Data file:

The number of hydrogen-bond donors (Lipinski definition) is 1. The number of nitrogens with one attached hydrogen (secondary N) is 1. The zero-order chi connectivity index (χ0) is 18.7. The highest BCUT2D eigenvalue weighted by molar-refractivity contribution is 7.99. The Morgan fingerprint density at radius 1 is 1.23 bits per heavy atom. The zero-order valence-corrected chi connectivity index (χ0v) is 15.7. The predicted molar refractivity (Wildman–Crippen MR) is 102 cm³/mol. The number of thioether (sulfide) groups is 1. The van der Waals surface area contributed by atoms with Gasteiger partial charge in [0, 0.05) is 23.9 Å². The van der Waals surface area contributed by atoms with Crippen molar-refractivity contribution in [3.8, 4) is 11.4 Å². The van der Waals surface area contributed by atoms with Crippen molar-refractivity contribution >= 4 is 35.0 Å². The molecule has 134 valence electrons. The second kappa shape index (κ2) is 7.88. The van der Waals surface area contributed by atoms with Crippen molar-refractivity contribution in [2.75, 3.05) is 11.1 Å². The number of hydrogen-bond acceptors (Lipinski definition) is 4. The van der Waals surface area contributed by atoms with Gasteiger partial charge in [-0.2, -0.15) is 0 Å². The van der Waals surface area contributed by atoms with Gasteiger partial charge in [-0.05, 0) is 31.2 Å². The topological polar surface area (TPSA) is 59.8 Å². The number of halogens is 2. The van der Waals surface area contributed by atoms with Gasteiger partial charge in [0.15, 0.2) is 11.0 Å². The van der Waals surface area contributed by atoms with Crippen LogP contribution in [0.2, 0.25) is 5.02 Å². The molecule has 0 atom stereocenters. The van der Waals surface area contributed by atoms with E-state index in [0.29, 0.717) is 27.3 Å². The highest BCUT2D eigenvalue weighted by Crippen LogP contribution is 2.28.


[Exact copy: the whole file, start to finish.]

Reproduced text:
The number of hydrogen-bond donors (Lipinski definition) is 1. The number of nitrogens with one attached hydrogen (secondary N) is 1. The zero-order chi connectivity index (χ0) is 18.7. The highest BCUT2D eigenvalue weighted by molar-refractivity contribution is 7.99. The Morgan fingerprint density at radius 1 is 1.23 bits per heavy atom. The zero-order valence-corrected chi connectivity index (χ0v) is 15.7. The predicted molar refractivity (Wildman–Crippen MR) is 102 cm³/mol. The number of thioether (sulfide) groups is 1. The van der Waals surface area contributed by atoms with Gasteiger partial charge in [0, 0.05) is 23.9 Å². The van der Waals surface area contributed by atoms with Crippen molar-refractivity contribution in [3.8, 4) is 11.4 Å². The van der Waals surface area contributed by atoms with Crippen molar-refractivity contribution >= 4 is 35.0 Å². The molecule has 134 valence electrons. The second kappa shape index (κ2) is 7.88. The van der Waals surface area contributed by atoms with Crippen molar-refractivity contribution in [2.75, 3.05) is 11.1 Å². The number of hydrogen-bond acceptors (Lipinski definition) is 4. The van der Waals surface area contributed by atoms with Gasteiger partial charge in [-0.2, -0.15) is 0 Å². The van der Waals surface area contributed by atoms with Gasteiger partial charge in [-0.05, 0) is 31.2 Å². The topological polar surface area (TPSA) is 59.8 Å². The number of halogens is 2. The van der Waals surface area contributed by atoms with Gasteiger partial charge in [0.15, 0.2) is 11.0 Å². The van der Waals surface area contributed by atoms with Crippen LogP contribution in [0.2, 0.25) is 5.02 Å². The molecule has 0 atom stereocenters. The van der Waals surface area contributed by atoms with E-state index in [0.29, 0.717) is 27.3 Å². The highest BCUT2D eigenvalue weighted by Crippen LogP contribution is 2.28.